Funds managers will no longer need to prepare annual financial statements for trusts, should a proposal by IFSA’s freshly-named ‘Service & Efficiencies’ sub-committee be adopted by Government. The proposal arose from a forum the Association held in April, in partnership with Conexus Financial, the publisher of Investment & Technology. The sold-out forum of more than 50 IFSA members decided that waiting for “transformational” industry-backed processing engines was fruitless, and that “small simple things” were needed to kickstart the drive to reduce waste, remembered the general manager of advice and private banking for BT Financial Group, Geoff Lloyd, at a session of last month’s IFSA Conference.
The abolition of annual financial statements as we know them was deemed an obvious place to start. “A few of us who’ve grown up in the industry think fondly of the ramp up to June 30, and everyone piling in until 3 or 4 am, after waiting for that final unit price to come through. So you’d prepare the statements, print them and mail them out, so your investor might have a look at them two months later. But in this day and age, how many unit prices would you have signed off on since then? What do you actually achieve from all of this work and expense?” The requirement for an annual financial statement appeared in Trust Law in 1982, Lloyd reminded delegates, prior to Corporate Law, continuous disclosure requirements and daily unit pricing, all of which had removed the need for them in his opinion.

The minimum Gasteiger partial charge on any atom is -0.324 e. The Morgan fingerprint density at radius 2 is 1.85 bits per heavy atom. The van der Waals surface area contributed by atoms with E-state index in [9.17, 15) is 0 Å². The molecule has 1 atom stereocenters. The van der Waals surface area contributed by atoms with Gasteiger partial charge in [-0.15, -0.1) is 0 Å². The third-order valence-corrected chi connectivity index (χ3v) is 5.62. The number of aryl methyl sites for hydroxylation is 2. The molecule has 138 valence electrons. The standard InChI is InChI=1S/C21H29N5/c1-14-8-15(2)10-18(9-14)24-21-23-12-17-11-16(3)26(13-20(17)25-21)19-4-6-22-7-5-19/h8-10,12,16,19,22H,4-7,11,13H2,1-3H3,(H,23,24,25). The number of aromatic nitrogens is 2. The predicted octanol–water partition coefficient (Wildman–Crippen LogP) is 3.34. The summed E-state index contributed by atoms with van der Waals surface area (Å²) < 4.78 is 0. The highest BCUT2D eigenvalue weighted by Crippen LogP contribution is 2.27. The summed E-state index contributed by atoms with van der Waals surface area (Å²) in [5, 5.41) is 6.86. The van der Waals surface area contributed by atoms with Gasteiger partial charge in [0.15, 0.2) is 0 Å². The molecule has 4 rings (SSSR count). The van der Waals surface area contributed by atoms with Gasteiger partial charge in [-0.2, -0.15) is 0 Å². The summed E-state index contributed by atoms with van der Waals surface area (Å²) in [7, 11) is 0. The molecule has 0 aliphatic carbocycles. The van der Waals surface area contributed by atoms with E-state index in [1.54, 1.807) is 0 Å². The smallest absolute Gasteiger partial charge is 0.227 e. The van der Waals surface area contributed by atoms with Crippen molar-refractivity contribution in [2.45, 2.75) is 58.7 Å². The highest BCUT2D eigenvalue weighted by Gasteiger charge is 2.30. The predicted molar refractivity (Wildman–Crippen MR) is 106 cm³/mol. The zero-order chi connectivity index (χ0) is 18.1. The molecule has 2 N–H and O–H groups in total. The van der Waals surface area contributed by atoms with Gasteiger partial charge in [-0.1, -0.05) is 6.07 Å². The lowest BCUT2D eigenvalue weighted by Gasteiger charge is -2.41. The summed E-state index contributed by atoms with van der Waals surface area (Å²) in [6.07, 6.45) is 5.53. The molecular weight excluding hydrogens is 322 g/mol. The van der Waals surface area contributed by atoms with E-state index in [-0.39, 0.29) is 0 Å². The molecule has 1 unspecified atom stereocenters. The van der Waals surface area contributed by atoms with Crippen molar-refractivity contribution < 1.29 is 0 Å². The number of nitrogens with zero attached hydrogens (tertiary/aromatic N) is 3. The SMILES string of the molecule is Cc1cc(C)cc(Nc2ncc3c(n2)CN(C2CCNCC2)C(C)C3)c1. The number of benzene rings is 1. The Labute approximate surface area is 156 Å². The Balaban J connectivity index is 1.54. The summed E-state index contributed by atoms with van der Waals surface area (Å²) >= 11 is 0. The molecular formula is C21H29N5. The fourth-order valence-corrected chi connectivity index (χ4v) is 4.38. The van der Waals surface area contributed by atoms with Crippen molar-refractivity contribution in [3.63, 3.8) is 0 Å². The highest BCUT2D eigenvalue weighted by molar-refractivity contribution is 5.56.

IFSA has estimated the preparation and distribution of annual statements costs the managed fund industry $60 million a year, even after the 2008 relief from the need to mail out statements to all investors. IFSA’s subcommittee is preparing a draft paper on the regulatory change for October, which will be disseminated to members “to see what risk, if any, there is to end investors in removing the statements in their current form… and whether an abridged version of the statements would suffice.” The sub-committee’s next target is the torturous process required to consolidate superannuation funds, which has left the average Australian with three different super accounts.
Even though 40 per cent of Australians would like to consolidate, fewer than 6 per cent complete the process once they have started, Lloyd said. Three of the six steps they must take to consolidate funds could be performed within the funds themselves, Lloyd said. Once a member has changed employer, prompting the decision to consolidate, have called their funds and filled out a transfer request, all the member verification, certification and acknowledgments to the departed funds that follow could be performed by the ‘to’ fund. What currently takes two to three hours of labour over a period of 12 weeks could become one hour over one week, Lloyd said.